If I were you, I'd go get it checked out by a physician just to be on the safe side. Several years ago, when I started having palpitations, felt tired and weak a lot and had a bit of dizziness a few years ago, I went to my primary doctor. He did an EKG and a Halter Monitor test, which didn't show anything wrong. But he sent me to a cardiologist, who ordered some tests. Eventually, I found out I had mild Aortic Valve Regurgitation and I continue to have followup on that. I was already being treated for high cholesterol. I figure it's better to know what it is than just to wonder and worry. At least I can try to live a healthier lifestyle since I know what causes the symptoms.
There are a variety of reasons for the symptoms you are experiencing including premature atrial or ventricular contractions or an SVT (supraventricular tachycardia) which includes a number of different types (atrial flutter, atiral fibrillation, AVNRT, atrial tachycardia, junctional tachycardia). The first step is to identify what is going on which is often done initially by a standard 12-lead EKG and possibly a holter monitor. These can be performed by your regular primary care physician or a cardiologist. If you are experiencing increased frequency or symptoms (shortness of breath, light-headedness, dizziness, or syncope), it is important that you are evaluated by a physician who can perform a complete history and physical examination to determine what tests are necessary to help make a correct diagnosis for treatment (if needed).
What you're experiencing does indeed sound like the common, harmless extra or 'ectopic' beats that so many of us here write about. The fact that you're young and female also argues for that. That said, it never, ever hurts to see a doc for a basic EKG when you experience symptoms like these for the first time.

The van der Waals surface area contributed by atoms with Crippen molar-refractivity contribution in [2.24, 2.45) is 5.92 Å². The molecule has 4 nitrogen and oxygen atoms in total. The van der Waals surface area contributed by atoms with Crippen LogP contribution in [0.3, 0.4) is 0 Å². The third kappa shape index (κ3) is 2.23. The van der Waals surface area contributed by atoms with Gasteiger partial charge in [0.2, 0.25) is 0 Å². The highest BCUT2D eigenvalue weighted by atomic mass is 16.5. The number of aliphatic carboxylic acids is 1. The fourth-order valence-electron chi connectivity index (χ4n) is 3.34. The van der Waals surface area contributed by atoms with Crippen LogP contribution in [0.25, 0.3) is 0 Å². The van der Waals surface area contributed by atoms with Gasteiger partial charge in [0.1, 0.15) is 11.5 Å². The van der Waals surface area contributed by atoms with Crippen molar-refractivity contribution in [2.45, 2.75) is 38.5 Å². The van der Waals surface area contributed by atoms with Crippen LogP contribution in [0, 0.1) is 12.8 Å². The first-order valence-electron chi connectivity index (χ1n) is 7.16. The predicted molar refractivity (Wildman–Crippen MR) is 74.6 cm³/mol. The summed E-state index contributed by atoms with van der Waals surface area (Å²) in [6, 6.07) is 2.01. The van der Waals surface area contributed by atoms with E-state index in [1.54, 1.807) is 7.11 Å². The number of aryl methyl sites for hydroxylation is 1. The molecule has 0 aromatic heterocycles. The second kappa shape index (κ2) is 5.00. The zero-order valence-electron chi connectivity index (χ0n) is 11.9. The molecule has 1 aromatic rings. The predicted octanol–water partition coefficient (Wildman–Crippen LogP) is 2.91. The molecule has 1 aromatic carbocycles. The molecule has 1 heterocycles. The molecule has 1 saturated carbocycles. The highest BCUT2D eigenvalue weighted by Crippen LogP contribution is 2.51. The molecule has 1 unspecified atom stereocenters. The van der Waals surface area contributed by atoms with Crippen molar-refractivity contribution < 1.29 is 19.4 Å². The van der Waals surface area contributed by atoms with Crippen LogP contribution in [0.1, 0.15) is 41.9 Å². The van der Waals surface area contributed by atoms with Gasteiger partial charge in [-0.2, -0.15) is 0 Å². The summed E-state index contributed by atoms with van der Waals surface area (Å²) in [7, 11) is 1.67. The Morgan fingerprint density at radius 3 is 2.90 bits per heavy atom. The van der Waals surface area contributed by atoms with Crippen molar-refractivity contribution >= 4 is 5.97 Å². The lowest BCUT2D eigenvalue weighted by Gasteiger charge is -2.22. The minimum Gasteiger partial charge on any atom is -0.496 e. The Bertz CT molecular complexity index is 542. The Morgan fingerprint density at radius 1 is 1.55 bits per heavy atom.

The trouble is that in hypersensitive folks, as many of us are, once we become aware of these odd little heartbeats--even if our docs have told us we're fine--we tend to get fixated on our hearts, to the point that we have trouble thinking of anything else.
When that happens, the best thing to do is see a therapist, preferably a shrink (who has had medical training) about anxiety or panic, and short-circuit the whole fingers-on-the-pulse thing. It's possible to lose *decades* of perfectly good life to pointless fears.
You almost certainly are suffering from harmless Premature Atrial Contractions (PAC) or equally harmless Premature Ventricular Contractions (PVC). These phenomenons feel to most people like a skipped beat, a flutter, or a thump. Or, in my case, they feel like the air is sucked out of you for a split second.
Most often, particularly in someone your age, these are caused by things like excess stress, anxiety, caffeine, alcohol, or sugar. They can occasionally be a sign of a more serious problem but that is very rarely the case. A simple visit to a cardiologist should do the trick as they'll run a few test just as a precaution.
It's a fact that worrying about PACs and PVCs will bring them on even more so try and relax first and foremost. These beats are considered normal and almost everyone has them so try not to get stressed out over them and they'll get better.